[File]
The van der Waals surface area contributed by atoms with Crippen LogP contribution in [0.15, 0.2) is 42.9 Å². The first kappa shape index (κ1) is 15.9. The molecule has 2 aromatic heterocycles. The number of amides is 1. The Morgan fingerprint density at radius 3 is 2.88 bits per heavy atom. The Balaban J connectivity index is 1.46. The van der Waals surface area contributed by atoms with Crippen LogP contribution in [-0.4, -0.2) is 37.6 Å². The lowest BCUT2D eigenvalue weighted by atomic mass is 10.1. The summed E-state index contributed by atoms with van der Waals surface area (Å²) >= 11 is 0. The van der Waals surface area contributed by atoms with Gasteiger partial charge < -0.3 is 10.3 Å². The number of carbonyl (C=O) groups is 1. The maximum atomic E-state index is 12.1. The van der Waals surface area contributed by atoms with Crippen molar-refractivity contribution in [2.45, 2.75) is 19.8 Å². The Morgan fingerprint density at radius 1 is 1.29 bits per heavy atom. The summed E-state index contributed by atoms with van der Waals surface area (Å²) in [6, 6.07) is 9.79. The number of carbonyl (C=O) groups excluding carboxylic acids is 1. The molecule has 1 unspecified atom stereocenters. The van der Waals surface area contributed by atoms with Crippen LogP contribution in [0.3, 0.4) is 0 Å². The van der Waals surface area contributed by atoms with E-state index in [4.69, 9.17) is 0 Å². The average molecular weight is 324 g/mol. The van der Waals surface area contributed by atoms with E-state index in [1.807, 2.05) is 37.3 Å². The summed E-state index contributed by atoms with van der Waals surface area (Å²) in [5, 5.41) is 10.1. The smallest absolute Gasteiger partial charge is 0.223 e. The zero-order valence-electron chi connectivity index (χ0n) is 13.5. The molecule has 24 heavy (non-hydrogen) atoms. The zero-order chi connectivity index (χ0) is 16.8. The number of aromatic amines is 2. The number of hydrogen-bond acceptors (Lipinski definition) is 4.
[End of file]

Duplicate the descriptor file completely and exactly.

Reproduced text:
The van der Waals surface area contributed by atoms with Crippen LogP contribution in [0.15, 0.2) is 42.9 Å². The first kappa shape index (κ1) is 15.9. The molecule has 2 aromatic heterocycles. The number of amides is 1. The Morgan fingerprint density at radius 3 is 2.88 bits per heavy atom. The Balaban J connectivity index is 1.46. The van der Waals surface area contributed by atoms with Crippen LogP contribution in [-0.4, -0.2) is 37.6 Å². The lowest BCUT2D eigenvalue weighted by atomic mass is 10.1. The summed E-state index contributed by atoms with van der Waals surface area (Å²) >= 11 is 0. The van der Waals surface area contributed by atoms with Gasteiger partial charge < -0.3 is 10.3 Å². The number of carbonyl (C=O) groups is 1. The maximum atomic E-state index is 12.1. The van der Waals surface area contributed by atoms with Crippen molar-refractivity contribution in [2.45, 2.75) is 19.8 Å². The Morgan fingerprint density at radius 1 is 1.29 bits per heavy atom. The summed E-state index contributed by atoms with van der Waals surface area (Å²) in [6, 6.07) is 9.79. The number of carbonyl (C=O) groups excluding carboxylic acids is 1. The molecule has 1 unspecified atom stereocenters. The van der Waals surface area contributed by atoms with Crippen LogP contribution in [0.3, 0.4) is 0 Å². The van der Waals surface area contributed by atoms with E-state index in [4.69, 9.17) is 0 Å². The average molecular weight is 324 g/mol. The van der Waals surface area contributed by atoms with E-state index in [1.807, 2.05) is 37.3 Å². The summed E-state index contributed by atoms with van der Waals surface area (Å²) in [5, 5.41) is 10.1. The smallest absolute Gasteiger partial charge is 0.223 e. The zero-order valence-electron chi connectivity index (χ0n) is 13.5. The molecule has 24 heavy (non-hydrogen) atoms. The zero-order chi connectivity index (χ0) is 16.8. The number of aromatic amines is 2. The number of hydrogen-bond acceptors (Lipinski definition) is 4.